Spammers promote adult webcam sites via Imeem

Graham Cluley
Graham Cluley
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@gcluley

The social media website Imeem allows its members to share videos, podcasts, photos and blog entries with each other, but it’s also being exploited by spammers to spread their unwanted messages too.

Here’s an email which arrived in the inbox of one of my email accounts:

Imeem spam

The email has been sent via the Imeem site from someone calling themselves Larue Nolan, urging me to “get my ass over” to a website she thinks I would be interested in. (I was a little perplexed as I don’t own a donkey, but there you go..) Apparently it’s Larue’s favourite place to hang out on the internet.

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However, from the email it’s hard to tell what website she’s recommending, as the link is hidden behind the tr.im url shortening service.

But if anyone else is curious, here’s what lying at the other end of that link:

Adult webcam site promoted by Imeem spam

It’s an adult website, specialising in offering some x-rated webcam action (according to a BBC News report today this is a growing industry with a rising number of British “models” earning money via this route).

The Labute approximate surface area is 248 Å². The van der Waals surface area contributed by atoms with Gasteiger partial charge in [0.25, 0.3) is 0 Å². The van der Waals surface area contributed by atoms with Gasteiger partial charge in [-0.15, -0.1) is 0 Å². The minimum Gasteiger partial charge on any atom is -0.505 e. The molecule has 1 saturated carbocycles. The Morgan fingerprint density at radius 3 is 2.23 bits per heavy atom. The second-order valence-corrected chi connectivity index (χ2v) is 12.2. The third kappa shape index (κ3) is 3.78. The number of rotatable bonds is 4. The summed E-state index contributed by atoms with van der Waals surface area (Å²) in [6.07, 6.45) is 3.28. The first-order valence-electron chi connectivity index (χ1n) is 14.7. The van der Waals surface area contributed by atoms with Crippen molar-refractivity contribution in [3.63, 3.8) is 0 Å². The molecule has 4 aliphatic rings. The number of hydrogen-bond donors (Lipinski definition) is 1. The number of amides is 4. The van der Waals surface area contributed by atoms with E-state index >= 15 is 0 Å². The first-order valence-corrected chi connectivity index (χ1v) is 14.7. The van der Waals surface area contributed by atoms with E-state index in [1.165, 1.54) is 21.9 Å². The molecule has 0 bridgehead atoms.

The spammers are hoping that men who visit the site will be prepared to reach deep into their pockets, and pay for the privilege of watching a bored young woman in her undies talking dirty.

As we revealed earlier this year, it has become surprisingly common to receive spam via social networking sites. Most of the criminal activity we’ve seen has been on Twitter, Facebook and MySpace – but clearly users of less famous sites such as Imeem are also being put at risk.

Maybe now would be a good time to remind all internet users to take the Sophos Spam Pledge:

[vimeo 2626564]

(Enjoy this video? You can check out more on the SophosLabs YouTube channel and subscribe if you like)

View our video on YouTube, and leave a response (perhaps even a video!) supporting the pledge not to buy anything advertised via spam.


Graham Cluley is an award-winning keynote speaker who has given presentations around the world about cybersecurity, hackers, and online privacy. A veteran of the computer security industry since the early 1990s, he wrote the first ever version of Dr Solomon's Anti-Virus Toolkit for Windows, makes regular media appearances, and is the co-host of the popular "Smashing Security" podcast. Follow him on Twitter, Mastodon, Threads, Bluesky, or drop him an email.

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